I do know that fighter pilots use compression to keep blood circulation to the heart and head so that they can handle the increased stress of G's.

#12 Sun, 12/06/2015 - 9:33am

Board shorts give me 8.2% increase in air flow and studies still non conclusive on the performance factor. I prefer Quicksilver but only on sale, otherwise Billabong.

#13 Tue, 12/08/2015 - 11:37am

Zippy's on every island = game changer.

I own some compression gear from different companies - socks, pants, jerseys - and sometimes I wear them for that super smooth and sexy look in the mirror before I go workout. The drawback is that besides accentuating my muffin-top in the usual muffin-top place, now I get muffin-tops on my calves, wrists, and neck too. So in the end it all balances out and I figure might as well just wear whatevers.

#14 Mon, 12/07/2015 - 8:02am

Sponsored paddlers say the darndest things. What can we believe?

Best way to find out is to experiment and test out your hypothesis. Which works better. Simple science.

But I'd say 2 spam musubis and a monster before a race boost performance 5%. If you add in the taquittos and pork hash from 711 that bumps it up to 8%

#15 Mon, 12/07/2015 - 10:51pm

I'm a shitty paddler that laughed at anybody who wore those ballerina tights at races. How could those stupid things make me better?!? I cramp during every single channel crossing I do. Someone told me those ballerina pants help with cramps. With the 2015 Molokai hoe 3 days away, I made the desperation move and chucked out $120 for a pair of 2XU compression pants. I tried them out for the first time during the Molokai hoe, and sure enough, it was the first channel crossing I completed without any cramps. With no change in diet or training I finally raced cramp free. So , must be the pants. I'm a believer. And they were really comfortable to race in. The only problem for me is I have no ass and chicken legs. So yeah, there's that.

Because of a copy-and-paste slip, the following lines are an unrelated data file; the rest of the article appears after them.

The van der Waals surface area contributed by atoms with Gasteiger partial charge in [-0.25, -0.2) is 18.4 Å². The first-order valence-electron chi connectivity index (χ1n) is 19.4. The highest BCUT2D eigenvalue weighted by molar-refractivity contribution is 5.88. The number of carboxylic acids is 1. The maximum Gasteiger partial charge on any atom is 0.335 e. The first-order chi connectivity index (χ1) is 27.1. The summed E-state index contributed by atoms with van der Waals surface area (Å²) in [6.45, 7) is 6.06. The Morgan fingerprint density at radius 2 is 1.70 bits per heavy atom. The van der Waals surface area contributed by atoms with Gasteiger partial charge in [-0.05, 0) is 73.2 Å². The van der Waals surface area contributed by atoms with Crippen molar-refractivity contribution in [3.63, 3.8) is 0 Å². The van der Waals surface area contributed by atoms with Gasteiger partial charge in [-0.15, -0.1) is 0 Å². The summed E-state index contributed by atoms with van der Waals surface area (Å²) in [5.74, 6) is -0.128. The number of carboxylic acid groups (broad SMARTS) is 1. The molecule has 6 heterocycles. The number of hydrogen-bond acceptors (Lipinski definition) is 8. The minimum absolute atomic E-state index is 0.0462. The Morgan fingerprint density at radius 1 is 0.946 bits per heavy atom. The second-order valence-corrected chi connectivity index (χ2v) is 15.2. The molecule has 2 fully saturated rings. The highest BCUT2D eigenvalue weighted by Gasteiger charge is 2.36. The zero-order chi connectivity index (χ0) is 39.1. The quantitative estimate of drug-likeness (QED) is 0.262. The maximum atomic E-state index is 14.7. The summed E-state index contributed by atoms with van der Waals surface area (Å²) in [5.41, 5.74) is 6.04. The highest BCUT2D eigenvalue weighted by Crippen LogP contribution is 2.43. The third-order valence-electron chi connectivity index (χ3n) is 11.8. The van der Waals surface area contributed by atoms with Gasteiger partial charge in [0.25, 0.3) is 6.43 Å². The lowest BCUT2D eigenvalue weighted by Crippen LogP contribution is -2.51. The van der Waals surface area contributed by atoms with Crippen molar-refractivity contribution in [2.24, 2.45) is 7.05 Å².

#16 Tue, 12/08/2015 - 1:02pm

Not sponsored , never will be.
Been using compression garments for 15 years in sports ranging from mountain biking , K1 /2 , adventure racing & outriggers for 15 years.
Recommend them for paddling & recovery.
Thanks for the heads up on the Virus brand Jimmy , needed a set of new longs so ordered them online.
Come to Oz one day , we don't flame successfully people Down Under.

#17 Tue, 12/08/2015 - 5:10pm

I am letting myself go bald to reduce wind resistance. It appears to be a popular method.

#18 Wed, 12/09/2015 - 10:10am

epic! they work for many people, i stand corrected*. i always approach new products with skepticism. generally i wait for scholarly research to prove something before i accept it as true. must be a habit i've developed from several years of internet jockeying.

*in the spirit of full disclosure I'm actually sitting. but you know what i mean. cause all i do is sit in front of my computer. except when i'm sleeping beause then of course i'm laying. generally when i'm sleeping i don't wear compression either.

just sayin

#19 Wed, 12/09/2015 - 9:37pm

Forget Trump.
Goto for President!

#20 Thu, 12/10/2015 - 10:28am

When you say you did not cramp, what were you referring to. Are you saying when you wear compression pants in Molo you did not cramp in your arms? tight ass = no cramps everywhere?

#21 Thu, 12/10/2015 - 10:10pm

My legs and arms always used to cramp. Both were fine throughout the race. Is it the pants? I don't know. But that's the only thing that I did different for that race.

#22 Fri, 12/11/2015 - 3:57pm

Someone needs to get a hold of Oiwi Dave and get a billion yards of spandex. I can see it now. Entire clubs of paddlers in matching pants.

Three sizes of confidence guard available...patent pending.

Sign me up for the hott pink.

#23 Fri, 12/11/2015 - 4:12pm

Santa has a sense of humor. He brought me compression socks for running. Will get beck you you folks with a thorough report when I start running in a few months.

#24 Sat, 01/02/2016 - 8:35am

I'm sure those socks will work wonders for your varicose veins!

#25 Sat, 01/02/2016 - 4:12pm

Thank you guys this literally made my year.

#26 Wed, 01/06/2016 - 7:25pm

Don't paddle for a few years and eat plate lunches like it's going out of style. Everything you wear becomes compression clothes. Foof.

#27 Thu, 01/07/2016 - 1:34pm

here's the latest trend. Quite pricey though!!!

#28 Thu, 01/07/2016 - 4:22pm

whoah!!! They use those leg squeezers in hospitals. it's for bed ridden patients recovering from surgery. they made me wear them for four days in the hospital to prevent blood from hanging out too long in my legs and clotting. all I can say from personal experience is they felt great for the first day. after that they were the most maddening thing I ever had to deal with. i used to dread putting them on every night. the nurses used to scold me for always taking them off during the day time hours. talk about torture. maybe only having them on for an hour or two at a time isn't bad though.

I can also vouch for them being pricey. my insurance bill after surgery almost made me homeless. i can also say they work since I didn't die of an embolic stroke. man just thinking about them make me shudder though.

#29 Thu, 01/07/2016 - 7:33pm